Welcome back, Coaches. We hope you enjoyed the weekend. Here are three stories for you.

1. How Andy Reid Learned the Don James Way of Player Evaluation (SI.com)

Anyone who watched the Chiefs put up points in a hurry this year is aware that they had plenty of talent on the offensive side of the ball.

We thought it was interesting to read about Reid’s method of player evaluation, which involves factoring in the mental side of the game as much as the physical side. Reid comes the same player evaluation tree as Nick Saban.

Whenever he’s asked about the secret to his success, Saban quickly points to his formative years as a graduate assistant coach under Don James at Kent State University in the early 1970s.

It was there Saban learned not just the X’s and O’s, but a player-evaluation system that went beyond the typical height, weight and speed.

James, along with his assistants Skip Hall, Bob Stull, Gary Pinkel and, of course, Saban took player evaluation from infancy and modernized it. Their star-rating system took into account the physical attributes but also evaluated each prospect’s mental capacity.
Beginning with the James Gang, as the coaches were called at Kent State, Stull learned to look intently at what was beneath the helmet rather than just what was under the shoulder pads.

He passed this evaluation approach along to Reid, emphasizing how they needed to find out if a recruit was willing to sacrifice his personal gain for the good of the team.

“We had a portion of our questionnaire,” Stull said, “and we called it ‘tough questions.’ ”

That system helped produce successful football programs at Alabama, Washington, Missouri and Ohio State, and it has extended into the NFL. It’s assisted Andy Reid in making Super Bowl appearances with the Philadelphia Eagles in 2004 and now with the Kansas City Chiefs.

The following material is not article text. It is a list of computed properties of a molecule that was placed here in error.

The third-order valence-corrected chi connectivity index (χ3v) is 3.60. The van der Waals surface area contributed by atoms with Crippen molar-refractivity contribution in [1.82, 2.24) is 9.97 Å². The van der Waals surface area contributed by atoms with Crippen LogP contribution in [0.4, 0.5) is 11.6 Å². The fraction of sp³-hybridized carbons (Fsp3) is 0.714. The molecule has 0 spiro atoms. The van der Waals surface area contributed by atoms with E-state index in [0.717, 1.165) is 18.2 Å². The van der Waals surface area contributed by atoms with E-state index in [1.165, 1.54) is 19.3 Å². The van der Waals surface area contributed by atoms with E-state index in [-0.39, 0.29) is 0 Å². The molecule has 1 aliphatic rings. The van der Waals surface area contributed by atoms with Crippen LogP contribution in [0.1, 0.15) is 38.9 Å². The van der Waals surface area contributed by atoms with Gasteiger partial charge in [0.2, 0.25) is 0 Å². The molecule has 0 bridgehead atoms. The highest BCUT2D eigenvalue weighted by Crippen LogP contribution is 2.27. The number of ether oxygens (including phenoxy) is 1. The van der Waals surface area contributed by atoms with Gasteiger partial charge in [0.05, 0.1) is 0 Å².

When he selected Patrick Mahomes for the Chiefs, Reid said the “tough questions” portion of the interview separated Mahomes from other quarterbacks. For Reid, this form of evaluation came directly from Stull, who learned it from James.

What skills/traits do you factor when you’re evaluating players?

2. The 8 types of football coach (Banner Society)

This is kind of a fun story, and one that we can all relate to.

We know no two coaches do it exactly the same, but we got a kick out the way in which this writer lumps coaching characteristics together.

Rather, there are exactly eight types of football coach.
The eight include:
  • Cop
  • Military Coach
  • Drifter/Old Prospector/Derelict Genius
  • Golfer
  • Megachurch Pastor
  • Vice Principal
  • Teacher
  • Recently Indicted CEO/Governors

Which type of coach are you?

3. How to Become a Head Coach – Ohio High School Coaches Hall of Fame Head Coach: Thom McDaniels (USA Football Podcast)

Most of us start are careers with dreams of becoming head coaches, but we don’t always know how to fulfill that goal.

After an illustrious 26-year head coaching career, Thom McDaniels is still impacting the next generation of football players and coaches. Some may mostly know him as the father of New England Patriots offensive coordinator Josh McDaniels and the University of Michigan quarterback coach Ben McDaniels. But Thom McDaniels himself truly has had a Hall of Fame career.

He earned the USA Today and Nike National Coach of the Year award in 1997. In that same season, Coach McDaniels led Canton (Ohio) McKinley to a state title and a national championship. Despite all his accomplishments, Coach McDaniels still continues to work hard to educate future coaches on what it takes to be successful.

Hear some of Coach McDaniels’ advice on this episode of the Coach and Coordinator podcast.

What advice do you give coaches who are looking to become head coaches?

What’s driving the conversation in your locker room? Email Managing Editor Dan Guttenplan or Tweet us @fnfcoaches. Don’t forget to use that hashtag #FNFCoachesTalk

 

 

 

About the author

Dan Guttenplan